Tens of thousands crowded the Boston Common to rally against gun violence Saturday afternoon during Boston’s March for Our Lives, a protest that occurred in cities across the country.
Organized in the wake of a mass shooting that killed 17 students in Parkland, Florida, the march began at Madison Park Technical Vocational High School in Roxbury and made its way to the Boston Common for the rally. Adults, teens, children and even dogs held up posters advocating for safer schools and safer streets.
Since the Parkland shooting, students have been mobilizing to participate in walkouts to stand in solidarity with victims of gun violence. March for Our Lives, the apparent culmination of such protests, was created and led by students who wished to raise the conversation of gun control to politicians.
Chants such as “Enough is enough,” “Never again” and “Hey hey, ho ho, the NRA has got to go!” rang through the air Saturday.
Graciela Mohamedi, a science teacher at Rockland High School in Abington, recounted the first time she held an assault rifle as an 18-year-old in the Marine Corps.
“I had the power to protect life or end it with the pull of a trigger,” Mohamedi said. “But rifles have the power not just to incapacitate enemy combatants, but innocent children and adults.”
As a veteran, she said she rebukes the Trump administration’s idea of arming teachers in schools to protect against shooters.
“As a vet, I can tell you that an untrained, overworked teacher with a handgun is not an effective force to stop a shooter,” Mohamedi said.
Instead of providing arms, Mohamedi had a different idea for how the government should help schools.
“Arm us with books that aren’t missing pages, arm us with art supplies and musical instruments to inspire creativity, arm us with buildings that aren’t crumbling or infected, arm us with guidance counselors to appeal to the emotional needs of our students,” she said. “Our schools are places for students to go, be inspired and find their voice.”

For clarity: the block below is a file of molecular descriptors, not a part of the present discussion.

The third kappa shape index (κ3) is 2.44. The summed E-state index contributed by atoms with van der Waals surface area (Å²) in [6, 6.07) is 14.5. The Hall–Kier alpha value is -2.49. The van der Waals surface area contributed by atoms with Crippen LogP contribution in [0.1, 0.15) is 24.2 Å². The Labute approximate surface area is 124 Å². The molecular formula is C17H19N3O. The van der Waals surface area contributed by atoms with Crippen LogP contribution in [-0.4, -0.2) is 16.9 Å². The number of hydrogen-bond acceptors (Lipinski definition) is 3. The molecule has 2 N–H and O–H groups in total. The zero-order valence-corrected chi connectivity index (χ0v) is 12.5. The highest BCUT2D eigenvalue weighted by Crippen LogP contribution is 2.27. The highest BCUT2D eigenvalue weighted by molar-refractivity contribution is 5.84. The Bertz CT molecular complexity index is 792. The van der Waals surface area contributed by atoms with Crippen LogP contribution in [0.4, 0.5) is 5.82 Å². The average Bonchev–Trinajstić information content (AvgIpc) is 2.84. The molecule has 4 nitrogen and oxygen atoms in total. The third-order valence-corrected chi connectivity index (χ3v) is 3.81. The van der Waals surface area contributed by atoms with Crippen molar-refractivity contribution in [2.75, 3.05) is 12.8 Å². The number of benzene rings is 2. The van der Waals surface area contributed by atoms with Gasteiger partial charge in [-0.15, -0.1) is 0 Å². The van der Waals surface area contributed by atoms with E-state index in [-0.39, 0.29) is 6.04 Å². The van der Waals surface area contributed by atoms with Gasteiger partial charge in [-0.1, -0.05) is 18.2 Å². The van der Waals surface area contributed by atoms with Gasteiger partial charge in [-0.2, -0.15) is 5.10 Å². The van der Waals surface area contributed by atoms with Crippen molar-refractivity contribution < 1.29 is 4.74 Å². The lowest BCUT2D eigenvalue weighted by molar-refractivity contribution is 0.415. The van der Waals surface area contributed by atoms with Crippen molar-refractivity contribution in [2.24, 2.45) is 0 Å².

The posters held up by the outstretched arms of thousands of rallygoers often reflected Mohamedi’s message. One sign stated “Give teachers books, not guns.” Another read “School is meant for learning, not lockdowns.” One child held a sign that said “When I said I’d rather die than go to math class, I just meant it as hyperbole.”
Mike Flanary, 30, of Somerville, said he marched to stand in solidarity with his community.
“With everything going on in the country, this is something that needs to be done,” Flanary said. “It’s good to be here with my community, and I hope to see some response on the national level.”
Rallygoers and speakers often emphasized the burden of gun violence for communities of color.
Monica Cannon-Grant, an activist from Roxbury, said in a speech during the rally that minorities face these types of challenges daily.
“What happened in Parkland was a tragedy, but gun violence is something experienced by people of color in neighborhoods every day,” Cannon-Grant said. “As you stand today in solidarity, I ask you to remember that there are black and brown students dodging bullets on their way to school.”
Cali White, 48, of Roxbury, said she rallied to stand together with marginalized students from underprivileged Massachusetts neighborhoods who face brutality on their streets.
“I want to make sure we start making the connection between gun violence around black and brown lives,” White said in an interview.
The rally in Boston was one of 846 similar marches across the country, and one of the eight protests in Massachusetts, including locations in Plymouth, Springfield and Worcester.
Reed Shafer-Ray, a senior at Harvard University, said in a speech that because guns frequently facilitate suicide deaths in the United States, the government must step in to pass tighter gun control.
“These bills in Washington will not pass unless people in Massachusetts raise their voices so high, the legislators will have no choice but to listen,” Shafer-Ray said.